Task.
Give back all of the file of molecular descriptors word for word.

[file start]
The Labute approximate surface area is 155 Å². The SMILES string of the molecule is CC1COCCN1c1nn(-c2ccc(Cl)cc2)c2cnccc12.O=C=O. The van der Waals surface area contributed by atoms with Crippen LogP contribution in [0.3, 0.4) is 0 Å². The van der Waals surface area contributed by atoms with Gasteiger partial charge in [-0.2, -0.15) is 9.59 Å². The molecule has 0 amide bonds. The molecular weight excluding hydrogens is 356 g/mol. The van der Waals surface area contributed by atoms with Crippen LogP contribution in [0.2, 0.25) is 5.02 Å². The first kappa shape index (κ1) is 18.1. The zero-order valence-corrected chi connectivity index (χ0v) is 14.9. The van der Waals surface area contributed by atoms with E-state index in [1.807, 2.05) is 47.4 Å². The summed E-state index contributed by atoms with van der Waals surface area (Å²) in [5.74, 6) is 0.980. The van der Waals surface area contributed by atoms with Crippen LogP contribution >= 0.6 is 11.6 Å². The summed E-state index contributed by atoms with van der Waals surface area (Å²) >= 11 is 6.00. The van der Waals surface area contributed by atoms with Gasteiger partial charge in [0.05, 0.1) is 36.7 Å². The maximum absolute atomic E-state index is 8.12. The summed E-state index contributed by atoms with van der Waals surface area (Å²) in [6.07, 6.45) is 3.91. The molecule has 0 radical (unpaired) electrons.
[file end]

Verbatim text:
The Labute approximate surface area is 155 Å². The SMILES string of the molecule is CC1COCCN1c1nn(-c2ccc(Cl)cc2)c2cnccc12.O=C=O. The van der Waals surface area contributed by atoms with Crippen LogP contribution in [0.3, 0.4) is 0 Å². The van der Waals surface area contributed by atoms with Gasteiger partial charge in [-0.2, -0.15) is 9.59 Å². The molecule has 0 amide bonds. The molecular weight excluding hydrogens is 356 g/mol. The van der Waals surface area contributed by atoms with Crippen LogP contribution in [0.2, 0.25) is 5.02 Å². The first kappa shape index (κ1) is 18.1. The zero-order valence-corrected chi connectivity index (χ0v) is 14.9. The van der Waals surface area contributed by atoms with E-state index in [1.807, 2.05) is 47.4 Å². The summed E-state index contributed by atoms with van der Waals surface area (Å²) in [5.74, 6) is 0.980. The van der Waals surface area contributed by atoms with Crippen LogP contribution >= 0.6 is 11.6 Å². The summed E-state index contributed by atoms with van der Waals surface area (Å²) >= 11 is 6.00. The van der Waals surface area contributed by atoms with Gasteiger partial charge in [0.05, 0.1) is 36.7 Å². The maximum absolute atomic E-state index is 8.12. The summed E-state index contributed by atoms with van der Waals surface area (Å²) in [6.07, 6.45) is 3.91. The molecule has 0 radical (unpaired) electrons.